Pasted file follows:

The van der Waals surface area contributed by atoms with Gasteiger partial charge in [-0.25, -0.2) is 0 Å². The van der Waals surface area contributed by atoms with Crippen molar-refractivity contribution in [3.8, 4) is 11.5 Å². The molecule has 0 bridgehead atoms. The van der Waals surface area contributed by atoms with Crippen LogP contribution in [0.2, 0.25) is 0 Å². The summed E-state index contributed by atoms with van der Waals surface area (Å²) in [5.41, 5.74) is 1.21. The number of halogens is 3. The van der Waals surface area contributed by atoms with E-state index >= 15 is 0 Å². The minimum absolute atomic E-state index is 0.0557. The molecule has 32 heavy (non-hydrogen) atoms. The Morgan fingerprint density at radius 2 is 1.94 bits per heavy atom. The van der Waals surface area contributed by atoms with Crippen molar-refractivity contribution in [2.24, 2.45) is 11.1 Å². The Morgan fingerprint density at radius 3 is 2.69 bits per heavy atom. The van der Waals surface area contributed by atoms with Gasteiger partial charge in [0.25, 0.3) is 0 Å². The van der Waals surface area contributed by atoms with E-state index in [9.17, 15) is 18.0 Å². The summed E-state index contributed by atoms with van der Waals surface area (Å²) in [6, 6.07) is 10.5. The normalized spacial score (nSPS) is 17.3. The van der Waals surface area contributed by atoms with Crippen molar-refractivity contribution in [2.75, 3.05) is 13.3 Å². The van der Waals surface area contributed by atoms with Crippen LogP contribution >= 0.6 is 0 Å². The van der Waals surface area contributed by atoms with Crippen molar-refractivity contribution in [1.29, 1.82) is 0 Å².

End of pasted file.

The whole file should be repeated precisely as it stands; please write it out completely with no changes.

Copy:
The van der Waals surface area contributed by atoms with Gasteiger partial charge in [-0.25, -0.2) is 0 Å². The van der Waals surface area contributed by atoms with Crippen molar-refractivity contribution in [3.8, 4) is 11.5 Å². The molecule has 0 bridgehead atoms. The van der Waals surface area contributed by atoms with Crippen LogP contribution in [0.2, 0.25) is 0 Å². The summed E-state index contributed by atoms with van der Waals surface area (Å²) in [5.41, 5.74) is 1.21. The number of halogens is 3. The van der Waals surface area contributed by atoms with E-state index >= 15 is 0 Å². The minimum absolute atomic E-state index is 0.0557. The molecule has 32 heavy (non-hydrogen) atoms. The Morgan fingerprint density at radius 2 is 1.94 bits per heavy atom. The van der Waals surface area contributed by atoms with Crippen molar-refractivity contribution in [2.24, 2.45) is 11.1 Å². The Morgan fingerprint density at radius 3 is 2.69 bits per heavy atom. The van der Waals surface area contributed by atoms with Gasteiger partial charge in [0.25, 0.3) is 0 Å². The van der Waals surface area contributed by atoms with E-state index in [9.17, 15) is 18.0 Å². The summed E-state index contributed by atoms with van der Waals surface area (Å²) in [6, 6.07) is 10.5. The normalized spacial score (nSPS) is 17.3. The van der Waals surface area contributed by atoms with Crippen molar-refractivity contribution in [2.75, 3.05) is 13.3 Å². The van der Waals surface area contributed by atoms with Crippen LogP contribution >= 0.6 is 0 Å². The van der Waals surface area contributed by atoms with Crippen molar-refractivity contribution in [1.29, 1.82) is 0 Å².